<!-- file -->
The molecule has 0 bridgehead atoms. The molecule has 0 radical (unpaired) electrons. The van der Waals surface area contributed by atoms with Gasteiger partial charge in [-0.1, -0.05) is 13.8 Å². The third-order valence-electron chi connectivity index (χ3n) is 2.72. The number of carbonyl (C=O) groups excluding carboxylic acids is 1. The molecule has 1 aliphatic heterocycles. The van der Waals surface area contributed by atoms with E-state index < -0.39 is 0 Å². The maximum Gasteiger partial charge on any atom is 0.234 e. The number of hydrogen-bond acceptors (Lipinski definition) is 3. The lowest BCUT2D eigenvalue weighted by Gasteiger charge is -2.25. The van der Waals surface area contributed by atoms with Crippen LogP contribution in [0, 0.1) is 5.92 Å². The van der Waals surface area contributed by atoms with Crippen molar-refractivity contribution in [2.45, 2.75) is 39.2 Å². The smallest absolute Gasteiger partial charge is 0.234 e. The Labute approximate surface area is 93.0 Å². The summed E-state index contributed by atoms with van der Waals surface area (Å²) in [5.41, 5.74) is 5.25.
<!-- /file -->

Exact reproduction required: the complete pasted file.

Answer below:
The molecule has 0 bridgehead atoms. The molecule has 0 radical (unpaired) electrons. The van der Waals surface area contributed by atoms with Gasteiger partial charge in [-0.1, -0.05) is 13.8 Å². The third-order valence-electron chi connectivity index (χ3n) is 2.72. The number of carbonyl (C=O) groups excluding carboxylic acids is 1. The molecule has 1 aliphatic heterocycles. The van der Waals surface area contributed by atoms with E-state index < -0.39 is 0 Å². The maximum Gasteiger partial charge on any atom is 0.234 e. The number of hydrogen-bond acceptors (Lipinski definition) is 3. The lowest BCUT2D eigenvalue weighted by Gasteiger charge is -2.25. The van der Waals surface area contributed by atoms with Crippen LogP contribution in [0, 0.1) is 5.92 Å². The van der Waals surface area contributed by atoms with Crippen molar-refractivity contribution in [2.45, 2.75) is 39.2 Å². The smallest absolute Gasteiger partial charge is 0.234 e. The Labute approximate surface area is 93.0 Å². The summed E-state index contributed by atoms with van der Waals surface area (Å²) in [5.41, 5.74) is 5.25.